Dissecting FINRA's Acceptance, Waiver, and Consent Settlement (AWC)

April 18, 2016

Although an Acceptance, Waiver, and Consent ("AWC") appears to be the most common outcome for Financial Industry Regulatory Authority ("FINRA") regulatory investigations, the mechanics and consequences of such a settlement are rarely understood by many registered representatives acting as their own counsel, and often not properly explained by lawyers to their industry clients.  Join veteran Wall Street regulatory lawyer Bill Singer as he guides you through the nuts-and-bolts of FINRA Rule 9216.

FINRA Rule 9216: Acceptance, Waiver, and Consent; Plan Pursuant to SEA Rule 19d-1(c)(2)

(a) Acceptance, Waiver, and Consent Procedures
(1) Notwithstanding Rule 9211, if the Department of Enforcement or the Department of Market Regulation has reason to believe a violation has occurred and the member or associated person does not dispute the violation,

Bill Singer's Comment: The launch-pad for entering into the world of the AWC is that FINRA's Departments of Enforcement or Market Regulation have formed a belief that you violated a rule, at which point, you are given a choice:

Door #1: If you are prepared to throw in the towel and settle the allegations, you can opt to do so before a formal Complaint is issued and pursue resolution via an AWC, but you will have to agree not to dispute FINRA's allegation of the violation(s).

Door #2: If you are incensed, outraged, and prepared to take the fight all the way down to the mat, then you are likely headed for a contested hearing.  If you have a change of heart after you passed on the AWC, you may still settle after the issuance of a Complaint via an Offer of Settlement.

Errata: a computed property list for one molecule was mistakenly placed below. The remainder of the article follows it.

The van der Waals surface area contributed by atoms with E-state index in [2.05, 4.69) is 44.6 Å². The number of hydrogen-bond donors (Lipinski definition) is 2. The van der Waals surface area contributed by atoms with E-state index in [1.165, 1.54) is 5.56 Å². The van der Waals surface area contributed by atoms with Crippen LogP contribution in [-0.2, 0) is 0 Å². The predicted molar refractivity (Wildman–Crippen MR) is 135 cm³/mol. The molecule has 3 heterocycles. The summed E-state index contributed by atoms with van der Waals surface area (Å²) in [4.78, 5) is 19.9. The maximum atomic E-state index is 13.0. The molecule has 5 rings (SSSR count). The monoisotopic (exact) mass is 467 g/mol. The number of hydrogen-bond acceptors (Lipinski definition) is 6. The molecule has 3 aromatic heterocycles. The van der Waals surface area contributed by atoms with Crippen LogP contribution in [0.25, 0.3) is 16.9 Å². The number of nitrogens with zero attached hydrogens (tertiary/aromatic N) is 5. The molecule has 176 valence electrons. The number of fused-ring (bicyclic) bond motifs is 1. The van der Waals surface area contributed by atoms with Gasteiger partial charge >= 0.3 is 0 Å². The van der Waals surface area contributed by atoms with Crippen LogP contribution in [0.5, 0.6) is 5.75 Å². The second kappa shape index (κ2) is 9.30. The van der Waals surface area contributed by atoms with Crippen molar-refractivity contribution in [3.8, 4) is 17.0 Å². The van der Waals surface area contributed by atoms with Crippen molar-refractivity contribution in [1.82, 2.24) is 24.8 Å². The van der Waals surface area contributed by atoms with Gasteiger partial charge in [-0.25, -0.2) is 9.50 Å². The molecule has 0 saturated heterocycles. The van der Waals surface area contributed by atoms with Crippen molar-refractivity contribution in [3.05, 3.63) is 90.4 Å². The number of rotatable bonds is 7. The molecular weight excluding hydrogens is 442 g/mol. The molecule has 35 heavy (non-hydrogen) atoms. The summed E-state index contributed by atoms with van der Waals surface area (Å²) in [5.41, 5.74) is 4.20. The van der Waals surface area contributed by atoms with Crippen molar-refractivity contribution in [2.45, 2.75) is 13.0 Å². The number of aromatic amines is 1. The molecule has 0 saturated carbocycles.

Keep in mind, that there's is often something of a so-called "settlement premium" built into the AWC and if you opt to settle after the issuance of the Complaint via an Offer of Settlement, then you may find an increased fine and/or suspension from the earlier AWC discussions.

Why might you want to pass on the AWC?  

For one thing, there is often a chasm between Enforcement/Market Reg believing that you committed a violation and proving that conjecture by a preponderance of the evidence. As such, if you think that FINRA's bluffing or that you can refute the regulator's allegations, then you might want to pass on the AWC.  Keep in mind that for you to enter into an AWC, you're going to have to abandon any dispute about the alleged violation(s); and, no, you can't cross your fingers behind your back, or, after the fact, tell everyone that you only settled for business reasons but you still dispute the charges.